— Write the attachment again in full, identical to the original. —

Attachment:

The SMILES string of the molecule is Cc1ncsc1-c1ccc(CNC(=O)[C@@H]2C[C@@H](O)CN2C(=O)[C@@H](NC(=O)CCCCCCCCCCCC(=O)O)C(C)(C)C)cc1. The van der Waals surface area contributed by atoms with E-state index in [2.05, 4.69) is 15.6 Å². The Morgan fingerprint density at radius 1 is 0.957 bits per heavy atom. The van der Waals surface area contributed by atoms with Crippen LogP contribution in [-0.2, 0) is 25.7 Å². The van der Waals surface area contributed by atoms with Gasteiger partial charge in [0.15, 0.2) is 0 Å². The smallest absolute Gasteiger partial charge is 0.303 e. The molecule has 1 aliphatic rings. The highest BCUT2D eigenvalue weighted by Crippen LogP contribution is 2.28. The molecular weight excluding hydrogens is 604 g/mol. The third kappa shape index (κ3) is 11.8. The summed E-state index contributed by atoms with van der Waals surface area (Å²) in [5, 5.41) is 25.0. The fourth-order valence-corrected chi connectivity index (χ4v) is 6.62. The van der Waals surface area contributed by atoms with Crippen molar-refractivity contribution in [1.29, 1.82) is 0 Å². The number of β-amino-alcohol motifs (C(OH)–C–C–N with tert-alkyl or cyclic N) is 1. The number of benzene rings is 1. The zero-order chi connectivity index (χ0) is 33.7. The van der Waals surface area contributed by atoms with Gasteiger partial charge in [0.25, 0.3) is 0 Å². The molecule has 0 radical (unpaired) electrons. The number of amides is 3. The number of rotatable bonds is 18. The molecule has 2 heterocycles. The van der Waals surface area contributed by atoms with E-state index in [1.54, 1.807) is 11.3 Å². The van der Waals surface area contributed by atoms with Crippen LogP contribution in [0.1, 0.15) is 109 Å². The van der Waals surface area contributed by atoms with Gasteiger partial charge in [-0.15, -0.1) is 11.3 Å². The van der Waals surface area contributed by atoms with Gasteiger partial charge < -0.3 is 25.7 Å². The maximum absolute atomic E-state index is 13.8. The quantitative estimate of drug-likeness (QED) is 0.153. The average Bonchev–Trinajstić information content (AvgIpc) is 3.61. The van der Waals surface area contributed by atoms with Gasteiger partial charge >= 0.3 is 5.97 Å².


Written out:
The SMILES string of the molecule is Cc1ncsc1-c1ccc(CNC(=O)[C@@H]2C[C@@H](O)CN2C(=O)[C@@H](NC(=O)CCCCCCCCCCCC(=O)O)C(C)(C)C)cc1. The van der Waals surface area contributed by atoms with E-state index in [2.05, 4.69) is 15.6 Å². The Morgan fingerprint density at radius 1 is 0.957 bits per heavy atom. The van der Waals surface area contributed by atoms with Crippen LogP contribution in [-0.2, 0) is 25.7 Å². The van der Waals surface area contributed by atoms with Gasteiger partial charge in [0.15, 0.2) is 0 Å². The smallest absolute Gasteiger partial charge is 0.303 e. The molecule has 1 aliphatic rings. The highest BCUT2D eigenvalue weighted by Crippen LogP contribution is 2.28. The molecular weight excluding hydrogens is 604 g/mol. The third kappa shape index (κ3) is 11.8. The summed E-state index contributed by atoms with van der Waals surface area (Å²) in [5, 5.41) is 25.0. The fourth-order valence-corrected chi connectivity index (χ4v) is 6.62. The van der Waals surface area contributed by atoms with Crippen molar-refractivity contribution in [1.29, 1.82) is 0 Å². The number of β-amino-alcohol motifs (C(OH)–C–C–N with tert-alkyl or cyclic N) is 1. The number of benzene rings is 1. The zero-order chi connectivity index (χ0) is 33.7. The van der Waals surface area contributed by atoms with Gasteiger partial charge in [0.25, 0.3) is 0 Å². The molecule has 0 radical (unpaired) electrons. The number of amides is 3. The number of rotatable bonds is 18. The molecule has 2 heterocycles. The van der Waals surface area contributed by atoms with E-state index in [1.54, 1.807) is 11.3 Å². The van der Waals surface area contributed by atoms with Crippen LogP contribution in [0.1, 0.15) is 109 Å². The van der Waals surface area contributed by atoms with Gasteiger partial charge in [-0.15, -0.1) is 11.3 Å². The van der Waals surface area contributed by atoms with Gasteiger partial charge < -0.3 is 25.7 Å². The maximum absolute atomic E-state index is 13.8. The quantitative estimate of drug-likeness (QED) is 0.153. The average Bonchev–Trinajstić information content (AvgIpc) is 3.61. The van der Waals surface area contributed by atoms with Gasteiger partial charge >= 0.3 is 5.97 Å².